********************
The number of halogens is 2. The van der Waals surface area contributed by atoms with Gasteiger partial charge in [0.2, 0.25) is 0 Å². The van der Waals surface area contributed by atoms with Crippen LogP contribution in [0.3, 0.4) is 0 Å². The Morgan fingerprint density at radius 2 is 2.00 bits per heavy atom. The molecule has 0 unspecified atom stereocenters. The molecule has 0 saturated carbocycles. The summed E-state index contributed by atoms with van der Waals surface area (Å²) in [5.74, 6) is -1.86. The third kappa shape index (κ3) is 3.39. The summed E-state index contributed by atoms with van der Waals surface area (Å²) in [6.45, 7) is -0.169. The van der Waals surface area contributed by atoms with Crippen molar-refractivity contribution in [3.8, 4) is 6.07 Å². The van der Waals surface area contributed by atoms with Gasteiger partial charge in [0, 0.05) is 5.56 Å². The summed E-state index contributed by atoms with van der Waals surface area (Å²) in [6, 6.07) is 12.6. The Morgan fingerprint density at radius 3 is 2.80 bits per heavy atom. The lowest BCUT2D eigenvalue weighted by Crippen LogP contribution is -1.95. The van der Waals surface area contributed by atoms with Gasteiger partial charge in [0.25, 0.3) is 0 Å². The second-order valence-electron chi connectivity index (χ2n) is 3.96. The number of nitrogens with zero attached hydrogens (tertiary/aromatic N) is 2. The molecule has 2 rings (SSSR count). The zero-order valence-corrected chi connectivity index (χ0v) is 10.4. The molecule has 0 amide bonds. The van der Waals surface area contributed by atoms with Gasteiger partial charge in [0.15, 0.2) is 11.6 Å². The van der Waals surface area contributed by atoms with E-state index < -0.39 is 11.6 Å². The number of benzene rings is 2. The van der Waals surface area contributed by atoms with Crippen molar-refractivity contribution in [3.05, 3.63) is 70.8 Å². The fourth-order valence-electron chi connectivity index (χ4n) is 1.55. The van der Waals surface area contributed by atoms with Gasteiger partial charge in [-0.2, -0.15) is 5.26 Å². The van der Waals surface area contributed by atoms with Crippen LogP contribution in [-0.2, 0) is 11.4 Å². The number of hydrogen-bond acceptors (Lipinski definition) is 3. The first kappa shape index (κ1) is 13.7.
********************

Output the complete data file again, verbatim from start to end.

The number of halogens is 2. The van der Waals surface area contributed by atoms with Gasteiger partial charge in [0.2, 0.25) is 0 Å². The van der Waals surface area contributed by atoms with Crippen LogP contribution in [0.3, 0.4) is 0 Å². The Morgan fingerprint density at radius 2 is 2.00 bits per heavy atom. The molecule has 0 unspecified atom stereocenters. The molecule has 0 saturated carbocycles. The summed E-state index contributed by atoms with van der Waals surface area (Å²) in [5.74, 6) is -1.86. The third kappa shape index (κ3) is 3.39. The summed E-state index contributed by atoms with van der Waals surface area (Å²) in [6.45, 7) is -0.169. The van der Waals surface area contributed by atoms with Crippen molar-refractivity contribution in [3.8, 4) is 6.07 Å². The van der Waals surface area contributed by atoms with Gasteiger partial charge in [0, 0.05) is 5.56 Å². The summed E-state index contributed by atoms with van der Waals surface area (Å²) in [6, 6.07) is 12.6. The Morgan fingerprint density at radius 3 is 2.80 bits per heavy atom. The lowest BCUT2D eigenvalue weighted by Crippen LogP contribution is -1.95. The van der Waals surface area contributed by atoms with Gasteiger partial charge in [0.25, 0.3) is 0 Å². The second-order valence-electron chi connectivity index (χ2n) is 3.96. The number of nitrogens with zero attached hydrogens (tertiary/aromatic N) is 2. The molecule has 2 rings (SSSR count). The zero-order valence-corrected chi connectivity index (χ0v) is 10.4. The molecule has 0 amide bonds. The van der Waals surface area contributed by atoms with Gasteiger partial charge in [0.15, 0.2) is 11.6 Å². The van der Waals surface area contributed by atoms with E-state index < -0.39 is 11.6 Å². The number of benzene rings is 2. The van der Waals surface area contributed by atoms with Crippen molar-refractivity contribution in [3.05, 3.63) is 70.8 Å². The fourth-order valence-electron chi connectivity index (χ4n) is 1.55. The van der Waals surface area contributed by atoms with Gasteiger partial charge in [-0.2, -0.15) is 5.26 Å². The van der Waals surface area contributed by atoms with Crippen LogP contribution in [-0.2, 0) is 11.4 Å². The number of hydrogen-bond acceptors (Lipinski definition) is 3. The first kappa shape index (κ1) is 13.7.